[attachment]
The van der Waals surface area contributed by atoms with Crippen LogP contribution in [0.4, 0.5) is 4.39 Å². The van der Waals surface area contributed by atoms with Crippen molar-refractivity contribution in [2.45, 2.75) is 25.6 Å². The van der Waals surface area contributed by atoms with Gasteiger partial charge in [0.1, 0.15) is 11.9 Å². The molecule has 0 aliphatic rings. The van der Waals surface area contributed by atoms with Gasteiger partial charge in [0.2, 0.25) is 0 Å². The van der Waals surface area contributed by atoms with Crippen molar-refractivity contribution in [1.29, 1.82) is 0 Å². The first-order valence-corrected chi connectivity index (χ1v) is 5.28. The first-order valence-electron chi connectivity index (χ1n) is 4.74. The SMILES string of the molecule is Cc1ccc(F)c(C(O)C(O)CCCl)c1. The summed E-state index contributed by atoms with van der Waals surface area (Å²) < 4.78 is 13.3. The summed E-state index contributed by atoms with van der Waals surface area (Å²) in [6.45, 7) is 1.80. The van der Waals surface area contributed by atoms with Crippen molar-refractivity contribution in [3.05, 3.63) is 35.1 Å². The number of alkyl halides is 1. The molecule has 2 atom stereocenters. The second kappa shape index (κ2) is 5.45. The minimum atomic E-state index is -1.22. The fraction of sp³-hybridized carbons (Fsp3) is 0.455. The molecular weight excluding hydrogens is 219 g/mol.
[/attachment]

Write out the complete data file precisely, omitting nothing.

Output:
The van der Waals surface area contributed by atoms with Crippen LogP contribution in [0.4, 0.5) is 4.39 Å². The van der Waals surface area contributed by atoms with Crippen molar-refractivity contribution in [2.45, 2.75) is 25.6 Å². The van der Waals surface area contributed by atoms with Gasteiger partial charge in [0.1, 0.15) is 11.9 Å². The molecule has 0 aliphatic rings. The van der Waals surface area contributed by atoms with Gasteiger partial charge in [0.2, 0.25) is 0 Å². The van der Waals surface area contributed by atoms with Crippen molar-refractivity contribution in [1.29, 1.82) is 0 Å². The first-order valence-corrected chi connectivity index (χ1v) is 5.28. The first-order valence-electron chi connectivity index (χ1n) is 4.74. The SMILES string of the molecule is Cc1ccc(F)c(C(O)C(O)CCCl)c1. The summed E-state index contributed by atoms with van der Waals surface area (Å²) < 4.78 is 13.3. The summed E-state index contributed by atoms with van der Waals surface area (Å²) in [6.45, 7) is 1.80. The van der Waals surface area contributed by atoms with Crippen molar-refractivity contribution in [3.05, 3.63) is 35.1 Å². The number of alkyl halides is 1. The molecule has 2 atom stereocenters. The second kappa shape index (κ2) is 5.45. The minimum atomic E-state index is -1.22. The fraction of sp³-hybridized carbons (Fsp3) is 0.455. The molecular weight excluding hydrogens is 219 g/mol.